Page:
Louis-Hector Berlioz (1803–69) was a French Romantic composer, best known for his Symphonie fantastique and Grande messe des morts (Requiem). Berlioz made significant contributions to the modern orchestra with his Treatise on Instrumentation. He specified huge orchestral forces for some of his works, and conducted concerts with more than 1,000 musicians. His influence was critical for the further development of Romanticism, especially for composers such as Richard Wagner, Nikolai Rimsky-Korsakov, Franz Liszt, Richard Strauss and Gustav Mahler.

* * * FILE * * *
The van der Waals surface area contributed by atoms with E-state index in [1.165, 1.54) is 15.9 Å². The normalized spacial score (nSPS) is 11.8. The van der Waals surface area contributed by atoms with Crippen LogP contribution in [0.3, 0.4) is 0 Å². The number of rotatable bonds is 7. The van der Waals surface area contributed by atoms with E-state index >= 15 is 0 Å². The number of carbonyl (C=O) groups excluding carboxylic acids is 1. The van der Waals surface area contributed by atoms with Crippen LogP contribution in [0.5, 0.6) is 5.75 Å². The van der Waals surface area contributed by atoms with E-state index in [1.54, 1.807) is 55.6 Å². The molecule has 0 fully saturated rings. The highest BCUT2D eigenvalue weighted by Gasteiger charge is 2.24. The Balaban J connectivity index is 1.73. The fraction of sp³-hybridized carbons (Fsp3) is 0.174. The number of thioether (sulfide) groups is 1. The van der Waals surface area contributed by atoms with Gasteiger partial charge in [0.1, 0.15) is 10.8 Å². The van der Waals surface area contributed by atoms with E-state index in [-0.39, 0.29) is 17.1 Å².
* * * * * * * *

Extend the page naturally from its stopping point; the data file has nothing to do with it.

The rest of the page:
The Belgian composer César Franck once said that Berlioz’s whole output is made up of masterpieces. Each of the composer’s dozen great works was the realization of a distinct conception, rather than successive efforts to attain perfection. Unlike many composers, Berlioz almost never repeated himself. Rather, he created a fresh style for each of his subjects, with the result that familiarity with one is no guarantee of ready access to another.